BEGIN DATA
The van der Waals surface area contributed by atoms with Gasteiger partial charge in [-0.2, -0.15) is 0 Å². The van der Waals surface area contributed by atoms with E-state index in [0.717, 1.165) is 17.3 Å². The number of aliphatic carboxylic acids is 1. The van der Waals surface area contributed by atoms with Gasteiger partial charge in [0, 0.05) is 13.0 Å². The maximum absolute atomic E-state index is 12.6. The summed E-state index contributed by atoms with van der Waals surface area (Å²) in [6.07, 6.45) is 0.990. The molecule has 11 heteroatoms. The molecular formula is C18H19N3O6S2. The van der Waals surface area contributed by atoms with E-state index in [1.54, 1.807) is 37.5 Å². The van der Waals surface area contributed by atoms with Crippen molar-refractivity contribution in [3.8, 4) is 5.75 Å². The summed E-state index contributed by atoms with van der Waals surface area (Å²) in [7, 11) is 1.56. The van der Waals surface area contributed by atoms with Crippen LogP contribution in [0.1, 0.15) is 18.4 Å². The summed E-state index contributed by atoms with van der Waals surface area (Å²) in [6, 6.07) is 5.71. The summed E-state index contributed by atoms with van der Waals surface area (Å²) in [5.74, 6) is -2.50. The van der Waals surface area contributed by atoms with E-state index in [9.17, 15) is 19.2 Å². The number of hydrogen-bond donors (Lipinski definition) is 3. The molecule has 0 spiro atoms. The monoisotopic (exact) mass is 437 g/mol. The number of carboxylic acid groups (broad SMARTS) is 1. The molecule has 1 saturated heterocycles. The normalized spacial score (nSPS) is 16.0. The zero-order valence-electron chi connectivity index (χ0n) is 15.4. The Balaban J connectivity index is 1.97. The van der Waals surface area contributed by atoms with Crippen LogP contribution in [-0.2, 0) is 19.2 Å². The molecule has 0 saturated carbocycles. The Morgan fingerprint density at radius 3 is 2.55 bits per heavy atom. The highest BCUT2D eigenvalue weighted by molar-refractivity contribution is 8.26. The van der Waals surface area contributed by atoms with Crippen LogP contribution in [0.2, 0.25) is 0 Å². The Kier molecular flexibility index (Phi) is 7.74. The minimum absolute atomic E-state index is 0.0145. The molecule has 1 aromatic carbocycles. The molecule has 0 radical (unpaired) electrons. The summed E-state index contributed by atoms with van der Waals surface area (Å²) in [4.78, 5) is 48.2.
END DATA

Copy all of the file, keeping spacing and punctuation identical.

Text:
The van der Waals surface area contributed by atoms with Gasteiger partial charge in [-0.2, -0.15) is 0 Å². The van der Waals surface area contributed by atoms with E-state index in [0.717, 1.165) is 17.3 Å². The number of aliphatic carboxylic acids is 1. The van der Waals surface area contributed by atoms with Gasteiger partial charge in [0, 0.05) is 13.0 Å². The maximum absolute atomic E-state index is 12.6. The summed E-state index contributed by atoms with van der Waals surface area (Å²) in [6.07, 6.45) is 0.990. The molecule has 11 heteroatoms. The molecular formula is C18H19N3O6S2. The van der Waals surface area contributed by atoms with E-state index in [1.54, 1.807) is 37.5 Å². The van der Waals surface area contributed by atoms with Crippen molar-refractivity contribution in [3.8, 4) is 5.75 Å². The summed E-state index contributed by atoms with van der Waals surface area (Å²) in [7, 11) is 1.56. The van der Waals surface area contributed by atoms with Crippen LogP contribution in [0.1, 0.15) is 18.4 Å². The summed E-state index contributed by atoms with van der Waals surface area (Å²) in [6, 6.07) is 5.71. The summed E-state index contributed by atoms with van der Waals surface area (Å²) in [5.74, 6) is -2.50. The van der Waals surface area contributed by atoms with E-state index in [9.17, 15) is 19.2 Å². The number of hydrogen-bond donors (Lipinski definition) is 3. The molecule has 0 spiro atoms. The monoisotopic (exact) mass is 437 g/mol. The number of carboxylic acid groups (broad SMARTS) is 1. The molecule has 1 saturated heterocycles. The normalized spacial score (nSPS) is 16.0. The zero-order valence-electron chi connectivity index (χ0n) is 15.4. The Balaban J connectivity index is 1.97. The van der Waals surface area contributed by atoms with Crippen LogP contribution in [-0.2, 0) is 19.2 Å². The molecule has 0 saturated carbocycles. The Morgan fingerprint density at radius 3 is 2.55 bits per heavy atom. The highest BCUT2D eigenvalue weighted by molar-refractivity contribution is 8.26. The van der Waals surface area contributed by atoms with Crippen LogP contribution in [0.2, 0.25) is 0 Å². The Kier molecular flexibility index (Phi) is 7.74. The minimum absolute atomic E-state index is 0.0145. The molecule has 1 aromatic carbocycles. The molecule has 0 radical (unpaired) electrons. The summed E-state index contributed by atoms with van der Waals surface area (Å²) in [4.78, 5) is 48.2.